@StyxTBeuford What do you mean this works with Ursula’s ability? This is an regular Event card and therefore requires a Play action. You can’t combine it with Ursula’s ability which triggers an Investigate action. — Rompe · 8
@Rompe Ursula's ability allows you to take any bolded Investigate action, even those on events or assets. So Ursula can trigger flashlight or this card on her ability, because those are investigate actions, they are just also other types of actions at the same time. — h9uu · 27
Ursula's ability isn't "after you move, Investigate", it's effectively "Get an extra action which can only be used immediately and can only be used to Invetigate". Playing this card after moving means you use that free extra action to play it, not one of your normal three actions. — Sethala · 5

On command resources for what you want to be doing anyway. Grab it alongside other economy to fuel a greedy engine (something that runs on Hyperawareness for example, allies or is also doing stuff with guns).

The trick that makes this so nice is that it's unconditional. A Crack the Case requires that you finish a location, this one hands you the resources just for trying (and you are allowed to fail!). All of a suddent you're playing this card and possibly getting a clue along with your resources, instead of just standing there to play Emergency Cache. There is no setup-cost unlike Dr. Milan Christopher.

One thing you might find yourself doing is playing a Roland Banks or Luke Robinson and playing this at a 1-shroud, that's just a really big tempo boost!

Great tempo, completely dependable, valuable benefits. A great addition to the cardpool.

Tsuruki23 · 2483

Disclaimer: Weird and probably insignificant meta ramblings ahead.

I used the card in Norman Withers for the obvious implication: You see it on the top of your deck and draw it, instead of, say, doing something else and and cursing RNGsus for drawing it in the upkeep phase. Great. Best case scenario. Maximum outcome. Here comes the first "weird" part: For Norman, depending on what else he does in his turn, it might make no difference if he draws it or plays it using his ability - in both cases he gains 2 resources. Like I said, he might need the use of his ability for another card on top of his deck in the same turn, but it is likely enough that the player can choose which action to use for the effect. Why could this be important? I don't know, maybe for Stupor or Panic? Otherwise not so much probably.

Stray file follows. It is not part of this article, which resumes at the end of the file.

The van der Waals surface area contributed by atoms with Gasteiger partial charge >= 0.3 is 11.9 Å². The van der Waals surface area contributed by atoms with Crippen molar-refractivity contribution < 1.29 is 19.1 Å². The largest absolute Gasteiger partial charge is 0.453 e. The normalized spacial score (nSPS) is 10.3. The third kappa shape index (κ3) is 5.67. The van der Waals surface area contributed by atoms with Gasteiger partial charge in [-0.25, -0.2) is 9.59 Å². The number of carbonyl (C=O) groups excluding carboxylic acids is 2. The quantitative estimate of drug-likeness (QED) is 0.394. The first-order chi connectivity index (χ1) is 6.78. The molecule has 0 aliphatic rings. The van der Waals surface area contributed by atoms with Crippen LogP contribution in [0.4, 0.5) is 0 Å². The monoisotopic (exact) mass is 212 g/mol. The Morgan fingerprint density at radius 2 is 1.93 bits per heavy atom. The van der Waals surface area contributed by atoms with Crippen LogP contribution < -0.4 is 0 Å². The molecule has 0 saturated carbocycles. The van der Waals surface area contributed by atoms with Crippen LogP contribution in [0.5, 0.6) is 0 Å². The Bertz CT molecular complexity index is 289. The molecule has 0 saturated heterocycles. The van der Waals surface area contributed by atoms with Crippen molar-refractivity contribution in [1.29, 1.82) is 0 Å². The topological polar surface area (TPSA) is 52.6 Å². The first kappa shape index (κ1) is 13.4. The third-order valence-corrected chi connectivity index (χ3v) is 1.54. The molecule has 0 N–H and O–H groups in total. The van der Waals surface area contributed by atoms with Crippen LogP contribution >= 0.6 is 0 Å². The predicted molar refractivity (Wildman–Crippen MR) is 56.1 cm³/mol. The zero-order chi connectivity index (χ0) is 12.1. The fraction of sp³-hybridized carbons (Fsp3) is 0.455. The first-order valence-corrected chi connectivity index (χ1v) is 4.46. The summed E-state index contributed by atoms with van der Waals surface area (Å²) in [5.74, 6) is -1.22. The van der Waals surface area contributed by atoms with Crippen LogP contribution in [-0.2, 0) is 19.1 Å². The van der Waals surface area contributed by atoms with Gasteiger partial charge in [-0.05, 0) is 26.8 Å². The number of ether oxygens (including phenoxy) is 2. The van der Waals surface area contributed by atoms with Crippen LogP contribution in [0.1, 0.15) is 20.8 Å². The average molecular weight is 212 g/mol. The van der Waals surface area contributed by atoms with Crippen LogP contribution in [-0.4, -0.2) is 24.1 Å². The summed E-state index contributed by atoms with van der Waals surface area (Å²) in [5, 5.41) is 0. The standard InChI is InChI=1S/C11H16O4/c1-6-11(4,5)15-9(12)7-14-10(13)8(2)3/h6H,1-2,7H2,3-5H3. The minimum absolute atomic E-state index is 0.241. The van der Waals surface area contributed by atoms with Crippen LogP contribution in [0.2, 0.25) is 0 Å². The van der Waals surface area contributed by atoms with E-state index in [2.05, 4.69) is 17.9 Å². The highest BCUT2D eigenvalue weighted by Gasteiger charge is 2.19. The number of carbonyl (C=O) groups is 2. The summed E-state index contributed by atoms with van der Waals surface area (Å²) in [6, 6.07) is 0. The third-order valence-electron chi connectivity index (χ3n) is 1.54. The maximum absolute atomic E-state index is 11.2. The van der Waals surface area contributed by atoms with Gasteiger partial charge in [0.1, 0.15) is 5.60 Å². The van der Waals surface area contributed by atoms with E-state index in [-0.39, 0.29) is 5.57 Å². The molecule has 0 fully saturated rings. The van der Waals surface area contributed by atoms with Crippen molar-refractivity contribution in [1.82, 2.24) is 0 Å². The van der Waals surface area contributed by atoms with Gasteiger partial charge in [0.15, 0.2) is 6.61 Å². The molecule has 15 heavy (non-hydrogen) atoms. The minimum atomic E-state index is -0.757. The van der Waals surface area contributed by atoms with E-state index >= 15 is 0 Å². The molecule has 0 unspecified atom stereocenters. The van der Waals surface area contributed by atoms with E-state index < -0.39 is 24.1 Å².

But what even more puzzled me is that seemingly for Norman Withers, Burning the Midnight Oil performs better than this card in their best (i.e. playing it from the top of your deck using Norman's ability) and "worst" cases (i.e. playing it from your hand) and as well in its "worst" case as Cryptic Writings in its best case.

Best case vs. best case: So what the hell am I talking about? Playing (or drawing, see rambling above, hehe) Cryptic Writings from the top of your deck costs you an action to gain 2 resources. Neat. Playing Burning the Midnight Oil from the top of your deck costs you an action to gain 2 resources AND take an investigate action. That's one for the midnight oil!

Worst case vs. worst case: On the other hand, playing Cryptic Writings from your hand costs you two actions to gain 2 resources (unlucky you). Playing Burning the Midnight Oil from your hand also costs you two actions, but nets you 2 resources AND an investigate action. Better again.

As you can see above, since Burning the Midnight Oil is always one action ahead of Cryptic Writings, playing it from your hand is just as good as playing Cryptic Writings from your deck. That's a huge burn from the midnight oil, poor crippling writing!

Conclusion/TLDR: If you are playing Norman Withers and have enough space to take both, just do so, but in the case of lacking card slots I would almost always pick Burning the Midnight Oil over Cryptic Writings as it saves you one action in most cases.

Side note: Yes, I did not include the eventualities of not needing or wanting to investigate, in which case that benefit of the card would be rendered meaningless.

Since this review is a comparison between two cards, I postet it on both pages (yes, of course I want to maximize my steet cred).

AlderSign · 219
Best case is that you see Cryptic Writings on top of your deck and draw it with some other effect (say, Perception, Empirical Research, Grim Memoire) so you get to play it for free, so it doesn't cost an action. Worst case is that you have to use it as a commit instead of playing it, where Cryptic Writings is superior. — suika · 9296
Not saying that Cryptic Writings is the overall better card for Norman, but your analysis is off. — suika · 9296